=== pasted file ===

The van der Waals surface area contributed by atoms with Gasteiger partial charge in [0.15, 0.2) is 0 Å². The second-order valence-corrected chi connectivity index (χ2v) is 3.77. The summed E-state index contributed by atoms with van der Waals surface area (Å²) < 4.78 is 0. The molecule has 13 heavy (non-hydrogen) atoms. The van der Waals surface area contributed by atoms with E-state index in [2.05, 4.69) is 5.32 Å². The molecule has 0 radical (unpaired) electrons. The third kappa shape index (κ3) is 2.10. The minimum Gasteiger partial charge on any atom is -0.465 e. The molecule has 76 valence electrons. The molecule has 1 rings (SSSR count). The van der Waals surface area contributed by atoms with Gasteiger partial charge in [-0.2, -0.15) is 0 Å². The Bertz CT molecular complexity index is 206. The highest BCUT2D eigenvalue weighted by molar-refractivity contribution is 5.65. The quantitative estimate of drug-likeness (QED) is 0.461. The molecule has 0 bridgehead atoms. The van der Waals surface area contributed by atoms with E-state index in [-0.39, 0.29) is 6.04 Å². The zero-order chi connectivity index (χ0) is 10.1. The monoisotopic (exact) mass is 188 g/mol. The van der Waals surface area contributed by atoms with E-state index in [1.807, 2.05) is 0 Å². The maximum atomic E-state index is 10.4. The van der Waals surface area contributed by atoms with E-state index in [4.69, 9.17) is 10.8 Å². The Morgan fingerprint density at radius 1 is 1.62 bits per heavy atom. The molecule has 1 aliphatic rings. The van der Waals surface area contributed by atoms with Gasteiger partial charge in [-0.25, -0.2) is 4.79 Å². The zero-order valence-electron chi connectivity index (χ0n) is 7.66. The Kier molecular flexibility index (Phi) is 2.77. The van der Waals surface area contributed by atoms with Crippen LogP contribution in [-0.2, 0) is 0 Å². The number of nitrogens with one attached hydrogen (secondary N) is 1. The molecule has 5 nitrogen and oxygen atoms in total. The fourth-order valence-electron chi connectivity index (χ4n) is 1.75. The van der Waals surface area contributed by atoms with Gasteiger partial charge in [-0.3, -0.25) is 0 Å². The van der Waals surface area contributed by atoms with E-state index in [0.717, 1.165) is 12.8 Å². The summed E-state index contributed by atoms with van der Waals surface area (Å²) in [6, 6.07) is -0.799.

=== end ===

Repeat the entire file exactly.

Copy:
The van der Waals surface area contributed by atoms with Gasteiger partial charge in [0.15, 0.2) is 0 Å². The second-order valence-corrected chi connectivity index (χ2v) is 3.77. The summed E-state index contributed by atoms with van der Waals surface area (Å²) < 4.78 is 0. The molecule has 13 heavy (non-hydrogen) atoms. The van der Waals surface area contributed by atoms with E-state index in [2.05, 4.69) is 5.32 Å². The molecule has 0 radical (unpaired) electrons. The third kappa shape index (κ3) is 2.10. The minimum Gasteiger partial charge on any atom is -0.465 e. The molecule has 76 valence electrons. The molecule has 1 rings (SSSR count). The van der Waals surface area contributed by atoms with Gasteiger partial charge in [-0.2, -0.15) is 0 Å². The Bertz CT molecular complexity index is 206. The highest BCUT2D eigenvalue weighted by molar-refractivity contribution is 5.65. The quantitative estimate of drug-likeness (QED) is 0.461. The molecule has 0 bridgehead atoms. The van der Waals surface area contributed by atoms with E-state index in [-0.39, 0.29) is 6.04 Å². The zero-order chi connectivity index (χ0) is 10.1. The monoisotopic (exact) mass is 188 g/mol. The van der Waals surface area contributed by atoms with E-state index in [1.807, 2.05) is 0 Å². The maximum atomic E-state index is 10.4. The van der Waals surface area contributed by atoms with E-state index in [4.69, 9.17) is 10.8 Å². The Morgan fingerprint density at radius 1 is 1.62 bits per heavy atom. The molecule has 1 aliphatic rings. The van der Waals surface area contributed by atoms with Gasteiger partial charge in [-0.25, -0.2) is 4.79 Å². The zero-order valence-electron chi connectivity index (χ0n) is 7.66. The Kier molecular flexibility index (Phi) is 2.77. The van der Waals surface area contributed by atoms with Crippen LogP contribution in [-0.2, 0) is 0 Å². The number of nitrogens with one attached hydrogen (secondary N) is 1. The molecule has 5 nitrogen and oxygen atoms in total. The fourth-order valence-electron chi connectivity index (χ4n) is 1.75. The van der Waals surface area contributed by atoms with Gasteiger partial charge in [-0.3, -0.25) is 0 Å². The van der Waals surface area contributed by atoms with E-state index in [0.717, 1.165) is 12.8 Å². The summed E-state index contributed by atoms with van der Waals surface area (Å²) in [6, 6.07) is -0.799.